yminsky at janestreet.com
Fri Feb 8 01:18:23 GMT 2013
On Thu, Feb 7, 2013 at 4:22 PM, Gerd Stolpmann <info at gerd-stolpmann.de> wrote:
> Am 07.02.2013 21:39:39 schrieb(en) Thomas Gazagnaire:
>> Hi all,
>> In my opinion as a *user* of camlp4, the main pitfall that I can see (and
>> which has not yet been addressed) is that it is really slowing down the
>> compilation process. To improve that, the usual methods are:
>> 1. to use native syntax extensions
>> 2. to statically link the syntax extensions into one preprocessor binary
> Well, Alain started with the suggestion to run all preprocessors as separate
> binaries. Of course, if you have many preprocessors or many files to
> preprocess, this will become slow. Under the most common assumption, though,
> namely that only a few files need preprocessing at all, this is no problem,
> and certainly the most flexible option.
I'm not sure this should be the basic assumption. At Jane Street,
essentially all of our files are processed by camlp4. Extensions like
sexplib and camlp4 are at their best when used fairly pervasively.
That said, I could easily imagine that we would build a single, fast
binary that combined all of our transformations into one, if that
turns out to be a bottleneck.
> Regarding dynloading. First, it's not only that native dynloading does not
> work on all platforms. Worse, not even bytecode dynloading works everywhere
> when it comes to loading external C libraries (which may be required here
> and there). Because of this, we should design without dynloading in mind,
> and at most consider this as an accelarator that is available on certain
> platforms only.
> In my opinion, there should be ppx drivers (= something that turns a
> preprocessor into a program suited for -ppx). The simple default driver just
> pipes the parsetree through the preprocessors, and these are running as
> subprocesses. But it should also be possible to link a custom ppx driver for
> the not-so-frequent cases that the preprocessors are needed often. And
> finally, there could also be a ppx driver that dynloads.
> I guess the details are not so complicated to figure out (e.g. define a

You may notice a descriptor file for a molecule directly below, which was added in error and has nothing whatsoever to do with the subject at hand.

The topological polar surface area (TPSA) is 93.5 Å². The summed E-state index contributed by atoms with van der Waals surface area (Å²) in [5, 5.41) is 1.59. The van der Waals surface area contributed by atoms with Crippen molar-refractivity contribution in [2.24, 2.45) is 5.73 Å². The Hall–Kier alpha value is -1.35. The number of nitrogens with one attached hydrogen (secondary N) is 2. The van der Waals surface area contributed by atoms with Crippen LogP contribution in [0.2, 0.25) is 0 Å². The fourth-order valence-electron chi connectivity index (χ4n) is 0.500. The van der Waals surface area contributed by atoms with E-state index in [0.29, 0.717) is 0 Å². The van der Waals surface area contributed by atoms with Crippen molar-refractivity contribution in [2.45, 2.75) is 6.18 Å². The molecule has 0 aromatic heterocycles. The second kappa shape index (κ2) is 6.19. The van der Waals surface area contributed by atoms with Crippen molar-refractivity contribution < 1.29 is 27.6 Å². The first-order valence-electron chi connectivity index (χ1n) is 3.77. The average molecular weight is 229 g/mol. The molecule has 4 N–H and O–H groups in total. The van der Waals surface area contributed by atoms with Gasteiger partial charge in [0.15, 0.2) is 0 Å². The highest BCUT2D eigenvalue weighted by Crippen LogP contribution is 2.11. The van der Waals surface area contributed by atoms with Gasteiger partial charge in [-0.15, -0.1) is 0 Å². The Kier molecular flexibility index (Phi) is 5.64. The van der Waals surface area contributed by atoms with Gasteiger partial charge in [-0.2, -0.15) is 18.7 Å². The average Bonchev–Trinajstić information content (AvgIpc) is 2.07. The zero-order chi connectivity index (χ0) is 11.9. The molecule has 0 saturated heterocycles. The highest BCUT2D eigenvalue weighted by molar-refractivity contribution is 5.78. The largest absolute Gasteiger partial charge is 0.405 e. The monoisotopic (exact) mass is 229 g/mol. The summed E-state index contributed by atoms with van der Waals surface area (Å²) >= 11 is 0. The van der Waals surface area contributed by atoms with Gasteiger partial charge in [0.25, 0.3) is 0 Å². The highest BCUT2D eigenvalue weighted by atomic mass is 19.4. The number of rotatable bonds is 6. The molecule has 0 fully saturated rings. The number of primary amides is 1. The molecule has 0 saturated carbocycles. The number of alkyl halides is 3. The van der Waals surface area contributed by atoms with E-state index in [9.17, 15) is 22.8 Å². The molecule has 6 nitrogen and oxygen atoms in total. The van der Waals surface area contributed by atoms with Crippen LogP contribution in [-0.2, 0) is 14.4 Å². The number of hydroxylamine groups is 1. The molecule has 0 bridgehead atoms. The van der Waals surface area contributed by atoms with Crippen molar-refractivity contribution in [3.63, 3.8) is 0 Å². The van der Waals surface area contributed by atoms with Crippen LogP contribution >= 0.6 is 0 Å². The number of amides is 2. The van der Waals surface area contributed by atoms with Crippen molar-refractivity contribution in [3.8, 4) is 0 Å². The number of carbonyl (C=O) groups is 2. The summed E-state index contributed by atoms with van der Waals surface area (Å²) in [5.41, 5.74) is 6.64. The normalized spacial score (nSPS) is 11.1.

> module type a ppx preprocessor must satisfy, and have some utilities to
> "make this a program", "make this a dynloadable extension", and "bind
> several ppx processors together").
>> Currently, 1. is very broken (natdynlink doesn't work on all platforms
>> and most of the syntax packages do not install their native libraries
>> anyway) and 2. is not very flexible because of lack of tooling, and so very
>> rarely used.
>> So, if we decide to switch to a new preprocessing tool, I guess it's
>> important to get these hings right:
>> * it should be easy enough for external tools to statically build
>> * the new preprocessor should be benchmarked on realistic examples to see
>> how much time we gain vs. camlp4. A good example might be mirage which is
>> using only pa_lwt and cstruct (or xen-api which is using only ocaml-rpc, or
>> core but that maybe too much syntax in one go).
> Fully agreed to both points.
>> PS: I'm not speaking about the bootstraping time of camlp4, which is
>> indeed very painful, but which doesn't really affect the end-user once the
>> compiler is installed.
>> wg-camlp4 mailing list
>> wg-camlp4 at lists.ocaml.org
> Gerd Stolpmann, Darmstadt, Germany gerd at gerd-stolpmann.de
> Creator of GODI and camlcity.org.
> Contact details: http://www.camlcity.org/contact.html
> Company homepage: http://www.gerd-stolpmann.de
> wg-camlp4 mailing list
> wg-camlp4 at lists.ocaml.org
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